Investors are still trying to make sense of what to expect now that Donald Trump is president. So far, the market is generally optimistic about Trump’s pledges to reduce regulations and significantly lower corporate tax rates. The SPDR S&P 500 ETF Trust (NYSE: SPY) is up 9.4 percent since Election Day, but not everyone is convinced that Trump is good news for the market or the economy.
In his annual letter to investors, Baupost Group manager Seth Klarman expressed his concern over what investors may face in the Trump Era. Klarman, who has only had three down years since 1982, currently manages more than $30 billion.
Here are four things you need to know from the Klarman letter.
“While they might be popular, the reason the U.S. long ago abandoned protectionist trade policies is because they not only don’t work, they actually leave society worse off,” Klarman wrote. He sees Trump’s moves to reduce or eliminate free trade and increase import tariffs as economic misfires. Klarman believes globalization is the natural path for economic growth, and protectionism is artificially fighting that trend.
“Trump’s erratic pronouncements—about tariffs, corporate actions, the cost of F-35s, a nuclear weapons buildup, and whatever else—are unusual and unsettling to say the least,” Klarman wrote. According to Klarman, volatility and uncertainty are two things that typically terrify investors and drive share prices down over time. In addition, business leaders want predictability and stability when it comes to public policy so they can understand exactly what they are getting themselves into when they invest in their businesses.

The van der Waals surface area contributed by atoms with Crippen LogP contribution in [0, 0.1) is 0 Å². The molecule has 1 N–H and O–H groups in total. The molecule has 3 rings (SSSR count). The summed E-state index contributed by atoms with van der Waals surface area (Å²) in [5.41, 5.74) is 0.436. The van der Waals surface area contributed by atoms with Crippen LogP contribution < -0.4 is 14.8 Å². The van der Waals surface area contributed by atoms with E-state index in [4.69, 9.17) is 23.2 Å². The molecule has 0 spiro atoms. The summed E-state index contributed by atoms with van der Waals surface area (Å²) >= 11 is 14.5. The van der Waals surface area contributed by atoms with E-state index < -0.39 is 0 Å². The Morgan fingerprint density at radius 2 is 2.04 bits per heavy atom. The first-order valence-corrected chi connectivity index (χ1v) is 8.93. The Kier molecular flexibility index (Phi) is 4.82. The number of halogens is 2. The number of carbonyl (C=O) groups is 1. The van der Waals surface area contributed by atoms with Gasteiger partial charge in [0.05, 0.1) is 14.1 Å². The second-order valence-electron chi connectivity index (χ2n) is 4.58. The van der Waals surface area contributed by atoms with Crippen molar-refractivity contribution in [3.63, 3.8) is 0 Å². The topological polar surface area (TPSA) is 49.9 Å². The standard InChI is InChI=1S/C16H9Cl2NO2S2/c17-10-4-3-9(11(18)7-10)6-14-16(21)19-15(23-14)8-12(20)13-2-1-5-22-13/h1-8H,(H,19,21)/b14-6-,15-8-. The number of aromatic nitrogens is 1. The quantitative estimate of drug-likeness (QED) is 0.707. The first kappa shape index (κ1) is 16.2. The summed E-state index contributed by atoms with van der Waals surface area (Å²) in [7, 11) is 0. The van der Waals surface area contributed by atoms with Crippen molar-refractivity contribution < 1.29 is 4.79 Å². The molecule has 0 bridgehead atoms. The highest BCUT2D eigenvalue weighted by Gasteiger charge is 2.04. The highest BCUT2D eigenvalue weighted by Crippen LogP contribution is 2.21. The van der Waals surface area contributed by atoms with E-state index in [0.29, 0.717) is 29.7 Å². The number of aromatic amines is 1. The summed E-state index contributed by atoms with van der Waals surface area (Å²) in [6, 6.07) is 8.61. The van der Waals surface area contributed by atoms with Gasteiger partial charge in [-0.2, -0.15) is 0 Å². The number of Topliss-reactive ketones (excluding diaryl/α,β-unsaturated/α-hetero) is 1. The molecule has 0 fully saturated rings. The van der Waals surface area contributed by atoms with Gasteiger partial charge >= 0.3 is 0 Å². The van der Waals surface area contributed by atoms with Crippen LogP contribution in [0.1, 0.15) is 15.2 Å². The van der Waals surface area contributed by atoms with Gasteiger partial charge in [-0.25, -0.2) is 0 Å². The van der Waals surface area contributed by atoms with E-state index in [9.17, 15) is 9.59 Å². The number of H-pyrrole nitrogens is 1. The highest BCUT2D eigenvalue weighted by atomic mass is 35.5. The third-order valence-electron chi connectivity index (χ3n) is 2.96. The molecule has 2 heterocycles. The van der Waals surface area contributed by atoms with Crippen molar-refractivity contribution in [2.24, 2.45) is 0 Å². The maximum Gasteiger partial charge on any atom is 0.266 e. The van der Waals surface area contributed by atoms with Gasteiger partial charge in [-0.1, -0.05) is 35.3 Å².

While this policy approach could certainly stimulate economic growth, it could just as easily drive interest rates higher and increase inflation as well. “And, of course, a trade war or international crisis would be highly disruptive and costly for business and, more importantly, it would have a wrenching impact on people’s lives,” Klarman wrote. He is concerned that investors seem to be focusing on all of the potential benefits from Trump’s plan and ignoring the potential economic fallout.
As a whole, hedge funds and active money managers have significantly underperformed index ETFs in recent years. Ironically, Klarman believes that underperformance may have indirectly set the table for an extended period of outperformance in the years ahead.
“The inherent irony of the efficient market theory is that the more people believe in it and correspondingly shun active management, the more inefficient the market is likely to become,” Klarman wrote. In other words, the worse active managers perform, the more investors are driven to index ETFs. The more index ETFs invest equally in the entire market, the more overpriced certain stocks become relative to others. That mispricing creates opportunity for fund managers to cherry pick stocks that should outperform index ETFs over time.
Disclosure: the author holds no position in the stocks mentioned.
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